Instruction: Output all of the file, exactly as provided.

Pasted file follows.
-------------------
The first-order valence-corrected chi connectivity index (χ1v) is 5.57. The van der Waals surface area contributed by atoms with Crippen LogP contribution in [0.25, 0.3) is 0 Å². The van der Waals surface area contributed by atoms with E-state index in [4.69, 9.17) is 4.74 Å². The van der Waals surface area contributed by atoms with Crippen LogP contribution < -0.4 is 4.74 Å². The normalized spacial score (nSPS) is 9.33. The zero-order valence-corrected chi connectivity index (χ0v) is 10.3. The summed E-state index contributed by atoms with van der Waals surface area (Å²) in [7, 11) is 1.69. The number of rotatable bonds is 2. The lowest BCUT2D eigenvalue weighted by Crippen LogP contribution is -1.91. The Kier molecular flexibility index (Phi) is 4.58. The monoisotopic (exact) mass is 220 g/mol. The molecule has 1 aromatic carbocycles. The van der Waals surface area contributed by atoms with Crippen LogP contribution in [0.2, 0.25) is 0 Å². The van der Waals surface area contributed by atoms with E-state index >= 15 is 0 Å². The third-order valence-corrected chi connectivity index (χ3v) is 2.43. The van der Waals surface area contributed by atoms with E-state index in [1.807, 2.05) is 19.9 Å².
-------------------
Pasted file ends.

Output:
The first-order valence-corrected chi connectivity index (χ1v) is 5.57. The van der Waals surface area contributed by atoms with Crippen LogP contribution in [0.25, 0.3) is 0 Å². The van der Waals surface area contributed by atoms with E-state index in [4.69, 9.17) is 4.74 Å². The van der Waals surface area contributed by atoms with Crippen LogP contribution < -0.4 is 4.74 Å². The normalized spacial score (nSPS) is 9.33. The zero-order valence-corrected chi connectivity index (χ0v) is 10.3. The summed E-state index contributed by atoms with van der Waals surface area (Å²) in [7, 11) is 1.69. The number of rotatable bonds is 2. The lowest BCUT2D eigenvalue weighted by Crippen LogP contribution is -1.91. The Kier molecular flexibility index (Phi) is 4.58. The monoisotopic (exact) mass is 220 g/mol. The molecule has 1 aromatic carbocycles. The van der Waals surface area contributed by atoms with Crippen LogP contribution in [0.2, 0.25) is 0 Å². The van der Waals surface area contributed by atoms with E-state index >= 15 is 0 Å². The third-order valence-corrected chi connectivity index (χ3v) is 2.43. The van der Waals surface area contributed by atoms with E-state index in [1.807, 2.05) is 19.9 Å².